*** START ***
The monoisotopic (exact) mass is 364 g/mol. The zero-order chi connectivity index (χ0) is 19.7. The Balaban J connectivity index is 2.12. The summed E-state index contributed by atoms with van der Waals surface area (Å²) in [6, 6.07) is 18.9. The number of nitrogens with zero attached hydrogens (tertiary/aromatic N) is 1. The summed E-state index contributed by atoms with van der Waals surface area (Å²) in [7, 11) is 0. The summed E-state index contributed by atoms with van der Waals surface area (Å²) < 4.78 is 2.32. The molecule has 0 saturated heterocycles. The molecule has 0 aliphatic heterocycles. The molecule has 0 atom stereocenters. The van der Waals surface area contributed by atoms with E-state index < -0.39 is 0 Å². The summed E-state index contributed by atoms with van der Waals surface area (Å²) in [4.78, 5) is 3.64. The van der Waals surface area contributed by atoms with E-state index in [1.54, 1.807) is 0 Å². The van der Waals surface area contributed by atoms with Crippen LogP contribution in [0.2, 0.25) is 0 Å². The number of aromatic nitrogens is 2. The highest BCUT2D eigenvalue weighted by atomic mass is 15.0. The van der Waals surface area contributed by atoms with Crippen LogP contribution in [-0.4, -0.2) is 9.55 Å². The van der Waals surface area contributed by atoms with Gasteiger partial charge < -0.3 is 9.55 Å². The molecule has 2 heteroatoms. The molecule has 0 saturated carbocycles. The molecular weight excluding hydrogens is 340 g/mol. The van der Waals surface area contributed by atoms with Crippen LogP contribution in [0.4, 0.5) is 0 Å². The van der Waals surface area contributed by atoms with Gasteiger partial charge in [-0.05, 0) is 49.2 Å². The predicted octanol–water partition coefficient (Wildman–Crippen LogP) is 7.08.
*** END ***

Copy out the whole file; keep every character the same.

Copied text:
The monoisotopic (exact) mass is 364 g/mol. The zero-order chi connectivity index (χ0) is 19.7. The Balaban J connectivity index is 2.12. The summed E-state index contributed by atoms with van der Waals surface area (Å²) in [6, 6.07) is 18.9. The number of nitrogens with zero attached hydrogens (tertiary/aromatic N) is 1. The summed E-state index contributed by atoms with van der Waals surface area (Å²) in [7, 11) is 0. The summed E-state index contributed by atoms with van der Waals surface area (Å²) < 4.78 is 2.32. The molecule has 0 saturated heterocycles. The molecule has 0 aliphatic heterocycles. The molecule has 0 atom stereocenters. The van der Waals surface area contributed by atoms with E-state index < -0.39 is 0 Å². The summed E-state index contributed by atoms with van der Waals surface area (Å²) in [4.78, 5) is 3.64. The van der Waals surface area contributed by atoms with E-state index in [1.54, 1.807) is 0 Å². The van der Waals surface area contributed by atoms with Crippen LogP contribution in [0.2, 0.25) is 0 Å². The number of aromatic nitrogens is 2. The highest BCUT2D eigenvalue weighted by atomic mass is 15.0. The van der Waals surface area contributed by atoms with Crippen LogP contribution in [-0.4, -0.2) is 9.55 Å². The van der Waals surface area contributed by atoms with Gasteiger partial charge < -0.3 is 9.55 Å². The molecule has 2 heteroatoms. The molecule has 0 saturated carbocycles. The molecular weight excluding hydrogens is 340 g/mol. The van der Waals surface area contributed by atoms with Crippen LogP contribution in [0.4, 0.5) is 0 Å². The van der Waals surface area contributed by atoms with Gasteiger partial charge in [-0.05, 0) is 49.2 Å². The predicted octanol–water partition coefficient (Wildman–Crippen LogP) is 7.08.